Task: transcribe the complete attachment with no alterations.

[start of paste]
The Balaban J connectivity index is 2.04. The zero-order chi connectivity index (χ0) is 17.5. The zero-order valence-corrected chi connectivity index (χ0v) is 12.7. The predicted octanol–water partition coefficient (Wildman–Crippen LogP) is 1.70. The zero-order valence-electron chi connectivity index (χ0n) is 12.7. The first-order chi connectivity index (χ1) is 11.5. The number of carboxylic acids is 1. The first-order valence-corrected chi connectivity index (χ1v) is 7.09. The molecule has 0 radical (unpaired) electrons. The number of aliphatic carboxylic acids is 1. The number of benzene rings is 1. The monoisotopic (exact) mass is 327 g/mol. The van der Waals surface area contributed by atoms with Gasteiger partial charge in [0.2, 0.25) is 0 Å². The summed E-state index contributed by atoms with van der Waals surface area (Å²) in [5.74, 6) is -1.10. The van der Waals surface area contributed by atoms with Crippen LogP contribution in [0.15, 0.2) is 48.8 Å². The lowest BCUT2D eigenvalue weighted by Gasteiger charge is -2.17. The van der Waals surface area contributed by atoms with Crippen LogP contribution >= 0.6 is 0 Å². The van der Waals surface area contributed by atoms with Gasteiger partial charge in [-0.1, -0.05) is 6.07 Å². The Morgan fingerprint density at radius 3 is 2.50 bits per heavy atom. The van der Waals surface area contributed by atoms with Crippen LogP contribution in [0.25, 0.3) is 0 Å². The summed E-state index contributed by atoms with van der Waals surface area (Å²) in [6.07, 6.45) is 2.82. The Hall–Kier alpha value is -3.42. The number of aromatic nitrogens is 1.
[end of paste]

The Balaban J connectivity index is 2.04. The zero-order chi connectivity index (χ0) is 17.5. The zero-order valence-corrected chi connectivity index (χ0v) is 12.7. The predicted octanol–water partition coefficient (Wildman–Crippen LogP) is 1.70. The zero-order valence-electron chi connectivity index (χ0n) is 12.7. The first-order chi connectivity index (χ1) is 11.5. The number of carboxylic acids is 1. The first-order valence-corrected chi connectivity index (χ1v) is 7.09. The molecule has 0 radical (unpaired) electrons. The number of aliphatic carboxylic acids is 1. The number of benzene rings is 1. The monoisotopic (exact) mass is 327 g/mol. The van der Waals surface area contributed by atoms with Gasteiger partial charge in [0.2, 0.25) is 0 Å². The summed E-state index contributed by atoms with van der Waals surface area (Å²) in [5.74, 6) is -1.10. The van der Waals surface area contributed by atoms with Crippen LogP contribution in [0.15, 0.2) is 48.8 Å². The lowest BCUT2D eigenvalue weighted by Gasteiger charge is -2.17. The van der Waals surface area contributed by atoms with Crippen LogP contribution >= 0.6 is 0 Å². The van der Waals surface area contributed by atoms with Gasteiger partial charge in [-0.1, -0.05) is 6.07 Å². The Morgan fingerprint density at radius 3 is 2.50 bits per heavy atom. The van der Waals surface area contributed by atoms with Crippen LogP contribution in [0.25, 0.3) is 0 Å². The summed E-state index contributed by atoms with van der Waals surface area (Å²) in [6.07, 6.45) is 2.82. The Hall–Kier alpha value is -3.42. The number of aromatic nitrogens is 1.